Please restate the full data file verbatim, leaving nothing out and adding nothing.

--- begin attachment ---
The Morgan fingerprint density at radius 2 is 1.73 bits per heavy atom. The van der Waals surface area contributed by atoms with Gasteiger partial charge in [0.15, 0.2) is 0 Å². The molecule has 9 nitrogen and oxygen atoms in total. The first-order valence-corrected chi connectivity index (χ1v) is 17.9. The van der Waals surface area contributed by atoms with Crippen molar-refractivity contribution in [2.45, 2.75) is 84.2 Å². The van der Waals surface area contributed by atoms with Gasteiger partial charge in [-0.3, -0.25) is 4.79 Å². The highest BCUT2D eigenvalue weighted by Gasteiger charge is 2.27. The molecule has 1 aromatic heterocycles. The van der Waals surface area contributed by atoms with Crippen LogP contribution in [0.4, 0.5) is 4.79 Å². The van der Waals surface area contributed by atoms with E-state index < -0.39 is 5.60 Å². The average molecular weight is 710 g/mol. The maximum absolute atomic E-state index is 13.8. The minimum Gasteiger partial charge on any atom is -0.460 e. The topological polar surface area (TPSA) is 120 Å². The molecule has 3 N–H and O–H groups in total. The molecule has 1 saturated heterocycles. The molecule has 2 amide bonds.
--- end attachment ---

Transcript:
The Morgan fingerprint density at radius 2 is 1.73 bits per heavy atom. The van der Waals surface area contributed by atoms with Gasteiger partial charge in [0.15, 0.2) is 0 Å². The molecule has 9 nitrogen and oxygen atoms in total. The first-order valence-corrected chi connectivity index (χ1v) is 17.9. The van der Waals surface area contributed by atoms with Crippen molar-refractivity contribution in [2.45, 2.75) is 84.2 Å². The van der Waals surface area contributed by atoms with Gasteiger partial charge in [-0.3, -0.25) is 4.79 Å². The highest BCUT2D eigenvalue weighted by Gasteiger charge is 2.27. The molecule has 1 aromatic heterocycles. The van der Waals surface area contributed by atoms with Crippen LogP contribution in [0.4, 0.5) is 4.79 Å². The van der Waals surface area contributed by atoms with E-state index < -0.39 is 5.60 Å². The average molecular weight is 710 g/mol. The maximum absolute atomic E-state index is 13.8. The minimum Gasteiger partial charge on any atom is -0.460 e. The topological polar surface area (TPSA) is 120 Å². The molecule has 3 N–H and O–H groups in total. The molecule has 1 saturated heterocycles. The molecule has 2 amide bonds.